VANCOUVER — Following B.C. Premier Christy Clark’s opening address at the Association for Mineral Exploration British Columbia’s (AME BC) annual Roundup conference, The Northern Miner had an opportunity to sit down with Minister of Energy and Mines Bill Bennett to discuss the B.C. Jobs Plan and the general state of mining in the province.
The Northern Miner: How is the Jobs Plan progressing, and what sort of challenges have come up in the couple of years since it was put into action?
Bill Bennett: Well, the federal government is one [of those challenges]. You know, I think we need Taseko Mines’ (TSX: TKO; NYSE-MKT: TGB) New Prosperity project. It’s one of the major mining projects we thought would be one of our achievements in terms of the Jobs Plan. But we’re in pretty good shape with Mount Milligan, New Afton and Red Chris.
The other big one is the Roman project in northeastern B.C. It’s important to note just how much of a catch a company like Anglo American (LSE: AAL; US-OTC: AAUKY) is for the province. We have to appreciate when companies on that scale decide to invest with us. You also have Copper Mountain Mining (TSX: CUM) operating near Princeton, and Barkerville Gold Mines’ (TSXV: BGM; US-OTC: BGMZF) Bonanza Ledge project.
TNM: Speaking of New Prosperity, it seems like the B.C. government has recently taken a more supportive stance on the project. Is that a notable shift in policy? What went into the recent lobbying efforts?
BB: It’s probably my own personal style that is a little more aggressive, I guess. It’s my job to achieve the goals that relate to mining and energy, as well as the Jobs Plan.
If I really believed that the New Prosperity project could not be built without a significant risk of contaminating Fish Lake, the name of the project would not even pass my lips. But it’s counterintuitive to believe it can’t be built in a way to protect Fish Lake.
It’s really perplexing to try to understand how the federal panel came to the conclusion they did. We have many open-pit copper–gold mines in this province. We know how to do it, and we do it on a regular basis.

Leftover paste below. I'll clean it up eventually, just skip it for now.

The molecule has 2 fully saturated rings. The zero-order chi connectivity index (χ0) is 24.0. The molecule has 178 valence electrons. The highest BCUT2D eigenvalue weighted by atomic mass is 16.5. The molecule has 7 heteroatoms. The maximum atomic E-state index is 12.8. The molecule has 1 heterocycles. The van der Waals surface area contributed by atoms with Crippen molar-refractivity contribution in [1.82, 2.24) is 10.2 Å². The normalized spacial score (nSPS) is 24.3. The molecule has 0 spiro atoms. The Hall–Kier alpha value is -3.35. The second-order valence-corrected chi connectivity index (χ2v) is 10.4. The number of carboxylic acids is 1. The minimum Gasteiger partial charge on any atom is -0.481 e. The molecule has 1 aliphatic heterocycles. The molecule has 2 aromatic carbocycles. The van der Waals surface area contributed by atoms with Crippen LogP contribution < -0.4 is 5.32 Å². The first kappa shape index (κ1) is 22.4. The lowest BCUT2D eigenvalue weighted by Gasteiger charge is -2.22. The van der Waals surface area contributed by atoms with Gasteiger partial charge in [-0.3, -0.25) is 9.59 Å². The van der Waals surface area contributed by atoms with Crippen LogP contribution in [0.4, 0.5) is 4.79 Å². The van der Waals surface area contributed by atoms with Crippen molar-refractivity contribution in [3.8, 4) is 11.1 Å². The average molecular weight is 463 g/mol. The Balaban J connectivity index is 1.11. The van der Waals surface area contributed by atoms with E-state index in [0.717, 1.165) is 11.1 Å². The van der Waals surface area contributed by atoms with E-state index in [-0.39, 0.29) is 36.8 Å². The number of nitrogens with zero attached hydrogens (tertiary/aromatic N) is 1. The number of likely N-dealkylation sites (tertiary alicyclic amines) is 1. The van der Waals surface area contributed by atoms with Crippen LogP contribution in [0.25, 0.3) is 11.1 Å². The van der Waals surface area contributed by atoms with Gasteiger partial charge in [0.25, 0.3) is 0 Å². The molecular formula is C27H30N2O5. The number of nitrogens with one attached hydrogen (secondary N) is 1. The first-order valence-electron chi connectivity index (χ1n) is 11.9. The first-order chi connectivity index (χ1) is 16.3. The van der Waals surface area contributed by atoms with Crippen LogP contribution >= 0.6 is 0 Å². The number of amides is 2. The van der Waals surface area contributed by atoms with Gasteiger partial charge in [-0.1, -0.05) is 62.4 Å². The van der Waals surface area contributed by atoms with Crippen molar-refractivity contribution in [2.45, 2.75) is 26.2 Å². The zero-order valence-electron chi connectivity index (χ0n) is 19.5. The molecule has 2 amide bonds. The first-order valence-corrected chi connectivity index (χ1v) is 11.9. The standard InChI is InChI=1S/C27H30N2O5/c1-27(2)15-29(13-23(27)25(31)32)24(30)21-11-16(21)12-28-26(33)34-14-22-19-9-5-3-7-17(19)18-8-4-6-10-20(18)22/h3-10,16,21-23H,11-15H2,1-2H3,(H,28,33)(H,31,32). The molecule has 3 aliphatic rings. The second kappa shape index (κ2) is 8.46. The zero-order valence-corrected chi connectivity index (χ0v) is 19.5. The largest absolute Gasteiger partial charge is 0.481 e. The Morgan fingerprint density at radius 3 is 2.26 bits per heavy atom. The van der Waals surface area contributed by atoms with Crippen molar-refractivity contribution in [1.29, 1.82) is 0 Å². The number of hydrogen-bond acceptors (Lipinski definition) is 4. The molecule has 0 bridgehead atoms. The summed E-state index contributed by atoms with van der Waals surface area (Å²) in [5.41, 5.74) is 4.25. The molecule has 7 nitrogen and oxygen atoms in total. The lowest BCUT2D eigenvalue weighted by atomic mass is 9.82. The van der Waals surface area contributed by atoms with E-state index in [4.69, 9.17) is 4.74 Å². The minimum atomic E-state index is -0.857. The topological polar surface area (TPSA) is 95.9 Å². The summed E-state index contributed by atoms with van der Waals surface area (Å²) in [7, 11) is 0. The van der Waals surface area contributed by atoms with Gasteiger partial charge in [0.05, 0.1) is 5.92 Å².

It’s frustrating because the federal government is responsible for fish and waters, and we’re responsible for the rest of it. I think there’s a disconnect between the federal government and B.C.
TNM: This “disconnect” between B.C. and the federal government — Could you elaborate a bit on that, considering you’ve recently been in Ontario meeting with federal representatives?
BB: I don’t necessarily think that this disconnect is at the political level. I’ve had great meetings with the Ministers and Members of Parliament. I mean, I think they respect what we’re trying to do here in B.C., and I actually have the impression they’d like to approve [New Prosperity].
I think where a disconnect exists is with the federal bureaucracy. Listen, you send a bunch of people out here from Ottawa and they end up with a recommendation that you can’t build this mine without contaminating a lake that’s 2 km away.
Well, you say to yourself: “Where did that come from? How could you arrive at that conclusion?” That’s the disconnect, and if they don’t approve it, I guess someday it’ll end up in court and the judge can tell us what happened.
TNM: There is some pretty vocal opposition to New Prosperity. How do you respond?
BB: The vast majority of people who live in the Cariboo support it. I’m elected democratically into a democratic government, so for me to disregard the fact that a majority supports it because there is vociferous and strong opposition from the First Nation, well, I wouldn’t be doing my job. You know we’re not always going to agree. I’d like it if we could always agree with the First Nations, but that’s not going to be the case.